From Alan & Jan in Suva (19 August 2012)
We have just returned from two weeks on Rotuma where we attended the 2nd annual Wilson Inia Day celebration at Rotuma High School as chief guests. This was our first visit to Rotuma since 2006 and it was interesting to see the changes that have taken place in the interim. (We had reservations on flights to Rotuma twice in the last six years, but both times the flights were cancelled.)
We were hosted by the Principal of Rotuma High School, Perry Gabriel, and his wife Siteri, who is head teacher of Malhaha Primary School. It was difficult to get around on the island, as fuel was in short supply because a boat had not come with fuel since May. As a result of the fuel shortage, water was only available in Malhaha from the general supply from 8-11am (to conserve fuel for the pump), and electricity was only on from 8-12am, 2-4pm, and 6-10pm. Other districts had similar restrictions. The shops were almost completely empty and travel was kept to a minimum. Fortunately many households (including the principal's) have water catchment tanks to supplement the supply. Two boats finally arrived with fuel and supplies on Tuesday, 14 August, and things returned to normal. However, Digicel is no longer providing Internet access, so we were out of touch during our stay.
We were delighted to see the changes that have taken place at the high school. The school grounds have been cleared of rubbish (resulting in a lot fewer flies and mosquitos) and buildings have been repaired and upgraded. For one hour each week, all the high school students participate in a cleanup of the school grounds and buildings, so everything is clean and tidy. The Wilson Inia Library is thriving and the air-conditioned IT lab, which now has 14 computers in working condition, is allowing students to learn computer skills. We just hope that before too long the high school will have a reliable Internet connection so that teachers and students will have access to all the information available there. There is a distance-learning connection at the IT lab that allows teachers to take courses originating in Fiji. The high school will begin offering Form 7 next year, and a new classroom to accommodate it will begin construction shortly.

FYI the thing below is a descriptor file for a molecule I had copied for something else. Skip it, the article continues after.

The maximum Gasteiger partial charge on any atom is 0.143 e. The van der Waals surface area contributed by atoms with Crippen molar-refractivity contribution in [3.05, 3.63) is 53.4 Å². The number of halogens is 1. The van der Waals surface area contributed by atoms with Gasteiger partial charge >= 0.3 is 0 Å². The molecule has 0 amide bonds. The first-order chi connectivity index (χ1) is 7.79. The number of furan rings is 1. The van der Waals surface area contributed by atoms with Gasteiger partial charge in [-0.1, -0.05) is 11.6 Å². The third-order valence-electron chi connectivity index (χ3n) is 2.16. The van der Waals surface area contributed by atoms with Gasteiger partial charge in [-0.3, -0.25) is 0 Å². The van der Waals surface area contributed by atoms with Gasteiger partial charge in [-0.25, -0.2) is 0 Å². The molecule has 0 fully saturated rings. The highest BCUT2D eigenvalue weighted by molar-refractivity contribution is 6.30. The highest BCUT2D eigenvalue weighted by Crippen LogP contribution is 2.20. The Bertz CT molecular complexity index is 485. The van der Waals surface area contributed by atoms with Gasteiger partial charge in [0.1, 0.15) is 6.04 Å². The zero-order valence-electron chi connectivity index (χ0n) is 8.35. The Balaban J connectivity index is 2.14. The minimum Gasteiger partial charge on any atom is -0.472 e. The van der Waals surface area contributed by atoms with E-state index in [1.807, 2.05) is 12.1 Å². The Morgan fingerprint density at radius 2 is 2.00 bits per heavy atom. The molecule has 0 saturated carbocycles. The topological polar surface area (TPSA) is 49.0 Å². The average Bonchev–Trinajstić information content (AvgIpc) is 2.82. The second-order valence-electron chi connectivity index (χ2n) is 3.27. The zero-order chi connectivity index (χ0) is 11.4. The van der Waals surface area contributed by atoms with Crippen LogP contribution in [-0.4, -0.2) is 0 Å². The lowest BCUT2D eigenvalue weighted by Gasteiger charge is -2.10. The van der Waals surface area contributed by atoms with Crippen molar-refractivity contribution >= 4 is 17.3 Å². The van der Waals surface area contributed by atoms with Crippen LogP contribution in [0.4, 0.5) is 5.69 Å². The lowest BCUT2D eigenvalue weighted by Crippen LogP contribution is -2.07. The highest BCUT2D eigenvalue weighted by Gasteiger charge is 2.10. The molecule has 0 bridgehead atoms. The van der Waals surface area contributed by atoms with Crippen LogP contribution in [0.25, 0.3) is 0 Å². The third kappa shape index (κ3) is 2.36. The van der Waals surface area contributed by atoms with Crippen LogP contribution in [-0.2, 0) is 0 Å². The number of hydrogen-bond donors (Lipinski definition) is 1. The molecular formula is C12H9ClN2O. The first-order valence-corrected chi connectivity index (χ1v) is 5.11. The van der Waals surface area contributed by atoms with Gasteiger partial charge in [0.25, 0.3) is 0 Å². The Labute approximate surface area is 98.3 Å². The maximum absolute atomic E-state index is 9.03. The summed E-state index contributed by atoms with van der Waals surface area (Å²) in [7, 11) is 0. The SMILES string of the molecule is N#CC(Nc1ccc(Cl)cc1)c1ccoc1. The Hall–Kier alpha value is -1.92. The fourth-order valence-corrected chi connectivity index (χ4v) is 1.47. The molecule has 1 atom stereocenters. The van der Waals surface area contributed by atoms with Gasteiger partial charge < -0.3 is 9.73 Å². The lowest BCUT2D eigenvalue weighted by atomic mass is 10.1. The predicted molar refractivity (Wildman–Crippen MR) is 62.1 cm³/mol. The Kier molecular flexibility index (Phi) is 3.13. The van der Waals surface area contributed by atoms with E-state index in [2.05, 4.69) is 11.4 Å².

Because the shops were out of stock, people had to rely on food grown on the island and fish from the sea. It was a lesson in how much better tasting and healthier these food items are than store-bought processed items. The fresh fish in particular were wonderful. We were pleased to see that many more kinds of vegetables are being grown and eaten than in previous visits: now we had cucumber, okra, long beans, and tomatoes as well as cabbage, pumpkin, and eggplant. Fruit was also abundant: oranges, various kinds of bananas, and sweet watermelons—even passion fruit!
The highlight of our visit was Wilson Inia Day, which was held at the high school on Thursday, 16 August. Besides a cadet passing-out parade and sports (rugby and netball), the event included a competition between the seven districts to raise funds for more computers so that each of the 25 students taking in IT classes can have access to one. The goal was to raise enough money to buy at least 10 more machines. Each district chose a charity queen from among their students. The candidates were brought in one-by-one on well-decorated floats with the donations from their district. The charity queen from the district that donated the most money was crowned Rotuma High School Charity Queen 2012. The winning district was Itu'ti'u and their charity queen, Miss Rogo Batavotavo (Form 5) is from Savlei. All together, F$22,180 was raised, which exceeded the target amounts by $7,180.